This one comes from the 1/15/76 issue of Rolling Stone.

Calling Card  Rory Gallagher
By John Milward

RORY GALLAGHER is the last true journeyman of the Sixties British blues boom, and Calling Card displays the craft that has garnered him a guitar-hungry cult following.
Without frills or affectations, Gallagher has remained in solid blues territory while periodically turning up the burners to a rocker's intensity. In terms of the integrity with which he joins these two passions, he recalls Peter Green, whose tasteful guitar defined the original Fleetwood Mac.

Calling Card moves deftly through various blues-rock styles, and while neither his vocals nor his lyrics are particularly arresting, they complement the sure craft with which the songs were written. For with Gallagher, it's the sound that counts, and his rhythm and keyboard trio delivers the assured barroom backing he prefers. Tough and tight, they lay down a sound that calls attention to itself only when you find it consistently returning to your turntable.

The star of the show, of course, is Gallagher's Stratocaster, and “Do You Read Me” wisely kicks off with a brittle rhythm riff and an equally gruff vocal. Funkier still is “Jackknife Beat,” which cuts by virtue of its tasteful simplicity. It's on “Moonchild,” though, that Gallagher really opens up. Propelled by a vicious rhythm reminiscent of Hendrix’s Ladyland, his guitar is energized with a tone that burns with electricity. In three solo appearances, Gallagher builds the tension with sharp lines that bubble with raw excitement until they burst onto flurried notes as the song fades.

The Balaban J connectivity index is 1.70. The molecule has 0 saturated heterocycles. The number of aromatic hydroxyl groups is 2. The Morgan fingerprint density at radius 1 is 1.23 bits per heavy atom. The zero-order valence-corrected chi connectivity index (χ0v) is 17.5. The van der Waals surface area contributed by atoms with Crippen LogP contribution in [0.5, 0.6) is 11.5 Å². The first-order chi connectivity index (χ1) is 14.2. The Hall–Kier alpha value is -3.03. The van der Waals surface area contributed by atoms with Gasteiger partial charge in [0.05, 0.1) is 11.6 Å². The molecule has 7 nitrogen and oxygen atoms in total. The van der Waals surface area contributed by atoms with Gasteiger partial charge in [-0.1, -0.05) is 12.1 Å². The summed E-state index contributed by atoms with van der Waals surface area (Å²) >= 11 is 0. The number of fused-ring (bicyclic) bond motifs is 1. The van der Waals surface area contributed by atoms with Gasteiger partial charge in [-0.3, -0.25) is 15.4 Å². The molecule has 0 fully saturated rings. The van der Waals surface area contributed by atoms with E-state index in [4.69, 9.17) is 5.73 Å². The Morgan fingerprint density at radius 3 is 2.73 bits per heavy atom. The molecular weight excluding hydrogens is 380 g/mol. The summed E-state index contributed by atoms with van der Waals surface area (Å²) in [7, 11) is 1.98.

The tension on the "Moonchild" solo is never completely resolved- good guitarists always leave you hungry for more- and characteristically, Gallagher follows it with a title tune that boasts straight trebly blues figures. Such fluent variety is precisely his Calling Card.

This one is from Rolling Stone by JOHN MILWARD  in 1976


Picture captured from
Rock Goes to College
  by donman


  If anybody can turn the electric guitar into a blues instrument, that person is Rory Gallagher. He proved it almost from the start when his tour opened at the Capitol Cardiff on Sunday. After laying down the solid  boogie of ‘‘ Messin’ With The Kid” and Hands Off”, heturned  his attention to "I Wonder Who ‘ and had his box sounding like a mouth harp, muted trumpet and train whistle in turn.

But the Gallagher band did  not hold the mood. With bass player Gerry McAvoy straining from the spot as though his feet were nailed to the floor, drummer Rod DeAth appreciating the value of his brand new yellow drum kit and Lou Martin hunched over his keyboards like Quasimodo (when he played his hair comes across like curtains arid it's good-night face) they pitched into " Cradle Rock ‘ ‘ Walk On Hot Coals" and “ A Million Miles Away.”  It's all good and maybe as good as you get anywhere but just for a short while, as Rory makes his way through “ As The Crows Flys “ and ‘ I'm Nobody’s Dog ‘‘ with acoustic guitar and harp, we had a glimpse of Gallagher's solo style and for me, at least, the rest was anti-climax.  
The support band Strider work quite well as a unit but won't improve until they learn that volume is not a virtue in itself. — PETER TATE

No idea of the source for this one, but I'd place it 1973.